Groups consisting of restaurant companies and operators, franchise owners, small businesses, and business leaders mobilized last week to persuade Governor Newsom to veto the bill, which they say is just another move that would increase costs and make it difficult for businesses to operate and succeed in a state already afflicted with historical inflation. The bill will undoubtedly have a negative impact on the restaurant industry and, ironically, fast-food workers. Franchisees will likely avoid opening franchises in California and begin to hire fewer California employees due to rising labor costs. Some employers in the industry will predictably begin to rely on technology to cut back on labor costs and employ automated kitchen devices, automated drive-through ordering, and self-checkouts that have become common at grocery stores. As a result, the Fast Food Accountability and Standards Recovery Act may result in significant job losses for a workforce that it is designed to protect. AB 257, along with the Fast Food Council it creates, appears to be a harbinger of how California wants to deal with industries in terms of industry minimum wages, among other issues. The bill is predicted to set similar standards nationwide, and labor unions already have their eye on doing so.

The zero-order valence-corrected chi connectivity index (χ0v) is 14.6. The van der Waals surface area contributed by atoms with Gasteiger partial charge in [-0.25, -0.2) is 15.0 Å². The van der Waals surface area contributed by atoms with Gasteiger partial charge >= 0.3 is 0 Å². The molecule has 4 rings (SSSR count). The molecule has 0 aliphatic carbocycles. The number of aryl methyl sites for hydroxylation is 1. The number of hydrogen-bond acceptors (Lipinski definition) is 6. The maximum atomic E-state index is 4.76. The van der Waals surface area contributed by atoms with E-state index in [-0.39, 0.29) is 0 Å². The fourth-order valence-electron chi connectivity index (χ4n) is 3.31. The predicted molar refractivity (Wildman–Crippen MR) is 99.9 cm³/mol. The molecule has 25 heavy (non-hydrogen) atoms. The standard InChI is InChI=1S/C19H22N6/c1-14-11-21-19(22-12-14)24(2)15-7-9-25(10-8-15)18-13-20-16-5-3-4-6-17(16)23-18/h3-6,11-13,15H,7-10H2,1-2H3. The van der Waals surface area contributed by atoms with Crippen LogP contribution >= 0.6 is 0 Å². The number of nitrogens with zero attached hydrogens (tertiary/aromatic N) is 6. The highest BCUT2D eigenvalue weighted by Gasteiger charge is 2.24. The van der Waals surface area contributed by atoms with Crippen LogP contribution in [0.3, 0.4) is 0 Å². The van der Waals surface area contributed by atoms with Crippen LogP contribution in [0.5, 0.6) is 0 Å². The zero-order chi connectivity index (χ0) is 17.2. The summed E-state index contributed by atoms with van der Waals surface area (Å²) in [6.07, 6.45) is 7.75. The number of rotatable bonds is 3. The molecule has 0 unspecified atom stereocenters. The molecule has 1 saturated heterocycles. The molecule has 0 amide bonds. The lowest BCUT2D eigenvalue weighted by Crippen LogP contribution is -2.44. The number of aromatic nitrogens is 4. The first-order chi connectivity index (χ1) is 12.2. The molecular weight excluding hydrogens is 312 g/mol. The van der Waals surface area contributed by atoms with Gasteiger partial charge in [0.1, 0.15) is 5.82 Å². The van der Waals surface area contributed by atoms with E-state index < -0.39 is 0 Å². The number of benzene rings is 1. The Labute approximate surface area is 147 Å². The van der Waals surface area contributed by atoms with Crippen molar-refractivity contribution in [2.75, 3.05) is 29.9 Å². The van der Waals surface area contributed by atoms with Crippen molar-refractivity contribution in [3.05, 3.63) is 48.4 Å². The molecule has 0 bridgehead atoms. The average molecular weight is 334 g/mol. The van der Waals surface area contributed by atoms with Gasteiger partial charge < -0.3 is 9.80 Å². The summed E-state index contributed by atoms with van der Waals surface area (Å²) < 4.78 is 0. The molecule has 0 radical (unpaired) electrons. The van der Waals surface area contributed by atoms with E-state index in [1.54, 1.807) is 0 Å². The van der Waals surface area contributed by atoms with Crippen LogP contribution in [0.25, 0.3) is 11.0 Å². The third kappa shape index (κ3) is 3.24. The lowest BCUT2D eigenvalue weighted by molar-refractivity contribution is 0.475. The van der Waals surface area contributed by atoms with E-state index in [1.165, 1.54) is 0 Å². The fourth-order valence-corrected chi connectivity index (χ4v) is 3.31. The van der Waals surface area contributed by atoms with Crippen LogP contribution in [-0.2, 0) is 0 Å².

AB 257 is effective beginning January 1, 2023.

What California Employers Should Do Now

In light of the changes that the Fast Food Accountability and Standards Recovery Act will bring to the fast food industry, employers should:

  • carefully audit their payroll practices, and
  • review and revise, as necessary, employee handbooks and other employment forms, scheduling policies, and timekeeping practices.